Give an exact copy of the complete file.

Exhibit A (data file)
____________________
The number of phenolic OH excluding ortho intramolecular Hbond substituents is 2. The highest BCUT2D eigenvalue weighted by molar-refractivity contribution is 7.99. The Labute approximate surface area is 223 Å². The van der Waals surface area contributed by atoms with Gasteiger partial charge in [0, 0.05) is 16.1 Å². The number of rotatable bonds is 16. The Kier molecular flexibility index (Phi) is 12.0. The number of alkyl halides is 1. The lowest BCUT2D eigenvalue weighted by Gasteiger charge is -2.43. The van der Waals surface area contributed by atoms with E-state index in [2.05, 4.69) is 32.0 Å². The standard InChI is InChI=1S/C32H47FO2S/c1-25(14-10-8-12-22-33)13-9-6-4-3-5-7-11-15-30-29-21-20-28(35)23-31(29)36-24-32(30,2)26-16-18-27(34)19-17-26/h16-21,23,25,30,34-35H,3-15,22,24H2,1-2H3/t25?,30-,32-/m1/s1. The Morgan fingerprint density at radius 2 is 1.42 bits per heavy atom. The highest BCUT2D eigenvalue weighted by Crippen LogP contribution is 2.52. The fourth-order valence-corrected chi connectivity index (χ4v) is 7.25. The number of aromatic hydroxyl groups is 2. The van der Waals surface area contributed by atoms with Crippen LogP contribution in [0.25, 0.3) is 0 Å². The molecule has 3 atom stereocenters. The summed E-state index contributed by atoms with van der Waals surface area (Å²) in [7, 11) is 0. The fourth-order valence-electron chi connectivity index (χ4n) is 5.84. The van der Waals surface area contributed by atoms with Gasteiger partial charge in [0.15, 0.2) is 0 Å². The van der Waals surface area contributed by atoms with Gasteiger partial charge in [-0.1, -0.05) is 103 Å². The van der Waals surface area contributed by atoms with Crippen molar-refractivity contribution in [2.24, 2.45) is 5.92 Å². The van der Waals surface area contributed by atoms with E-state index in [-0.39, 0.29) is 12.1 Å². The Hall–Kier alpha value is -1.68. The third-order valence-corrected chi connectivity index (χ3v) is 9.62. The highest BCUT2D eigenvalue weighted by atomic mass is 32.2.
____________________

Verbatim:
The number of phenolic OH excluding ortho intramolecular Hbond substituents is 2. The highest BCUT2D eigenvalue weighted by molar-refractivity contribution is 7.99. The Labute approximate surface area is 223 Å². The van der Waals surface area contributed by atoms with Gasteiger partial charge in [0, 0.05) is 16.1 Å². The number of rotatable bonds is 16. The Kier molecular flexibility index (Phi) is 12.0. The number of alkyl halides is 1. The lowest BCUT2D eigenvalue weighted by Gasteiger charge is -2.43. The van der Waals surface area contributed by atoms with E-state index in [2.05, 4.69) is 32.0 Å². The standard InChI is InChI=1S/C32H47FO2S/c1-25(14-10-8-12-22-33)13-9-6-4-3-5-7-11-15-30-29-21-20-28(35)23-31(29)36-24-32(30,2)26-16-18-27(34)19-17-26/h16-21,23,25,30,34-35H,3-15,22,24H2,1-2H3/t25?,30-,32-/m1/s1. The Morgan fingerprint density at radius 2 is 1.42 bits per heavy atom. The highest BCUT2D eigenvalue weighted by Crippen LogP contribution is 2.52. The fourth-order valence-corrected chi connectivity index (χ4v) is 7.25. The number of aromatic hydroxyl groups is 2. The van der Waals surface area contributed by atoms with Crippen LogP contribution in [0.25, 0.3) is 0 Å². The molecule has 3 atom stereocenters. The summed E-state index contributed by atoms with van der Waals surface area (Å²) in [7, 11) is 0. The fourth-order valence-electron chi connectivity index (χ4n) is 5.84. The van der Waals surface area contributed by atoms with Gasteiger partial charge in [0.15, 0.2) is 0 Å². The van der Waals surface area contributed by atoms with Gasteiger partial charge in [-0.1, -0.05) is 103 Å². The van der Waals surface area contributed by atoms with Crippen molar-refractivity contribution in [2.24, 2.45) is 5.92 Å². The van der Waals surface area contributed by atoms with E-state index in [-0.39, 0.29) is 12.1 Å². The Hall–Kier alpha value is -1.68. The third-order valence-corrected chi connectivity index (χ3v) is 9.62. The highest BCUT2D eigenvalue weighted by atomic mass is 32.2.